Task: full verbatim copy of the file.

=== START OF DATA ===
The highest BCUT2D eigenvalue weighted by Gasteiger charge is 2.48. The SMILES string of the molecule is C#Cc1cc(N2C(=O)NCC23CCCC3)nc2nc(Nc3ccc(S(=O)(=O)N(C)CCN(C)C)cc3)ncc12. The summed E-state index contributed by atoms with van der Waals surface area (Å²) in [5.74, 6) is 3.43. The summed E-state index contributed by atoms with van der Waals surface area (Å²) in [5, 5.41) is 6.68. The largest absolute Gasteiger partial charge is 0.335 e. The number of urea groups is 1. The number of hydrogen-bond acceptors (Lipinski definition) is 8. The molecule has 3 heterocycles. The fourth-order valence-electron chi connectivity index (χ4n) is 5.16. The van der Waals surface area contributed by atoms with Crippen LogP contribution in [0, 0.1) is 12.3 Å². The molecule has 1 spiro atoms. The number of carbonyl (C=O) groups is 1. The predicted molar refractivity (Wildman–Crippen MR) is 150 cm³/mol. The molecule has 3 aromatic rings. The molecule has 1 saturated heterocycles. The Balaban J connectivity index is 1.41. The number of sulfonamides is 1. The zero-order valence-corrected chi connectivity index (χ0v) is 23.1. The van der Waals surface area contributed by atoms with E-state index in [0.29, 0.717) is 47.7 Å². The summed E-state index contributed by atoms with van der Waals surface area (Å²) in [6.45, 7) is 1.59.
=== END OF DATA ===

The highest BCUT2D eigenvalue weighted by Gasteiger charge is 2.48. The SMILES string of the molecule is C#Cc1cc(N2C(=O)NCC23CCCC3)nc2nc(Nc3ccc(S(=O)(=O)N(C)CCN(C)C)cc3)ncc12. The summed E-state index contributed by atoms with van der Waals surface area (Å²) in [5.74, 6) is 3.43. The summed E-state index contributed by atoms with van der Waals surface area (Å²) in [5, 5.41) is 6.68. The largest absolute Gasteiger partial charge is 0.335 e. The number of urea groups is 1. The number of hydrogen-bond acceptors (Lipinski definition) is 8. The molecule has 3 heterocycles. The fourth-order valence-electron chi connectivity index (χ4n) is 5.16. The van der Waals surface area contributed by atoms with Crippen LogP contribution in [0, 0.1) is 12.3 Å². The molecule has 1 spiro atoms. The number of carbonyl (C=O) groups is 1. The predicted molar refractivity (Wildman–Crippen MR) is 150 cm³/mol. The molecule has 3 aromatic rings. The molecule has 1 saturated heterocycles. The Balaban J connectivity index is 1.41. The number of sulfonamides is 1. The zero-order valence-corrected chi connectivity index (χ0v) is 23.1. The van der Waals surface area contributed by atoms with E-state index in [0.29, 0.717) is 47.7 Å². The summed E-state index contributed by atoms with van der Waals surface area (Å²) in [6.45, 7) is 1.59.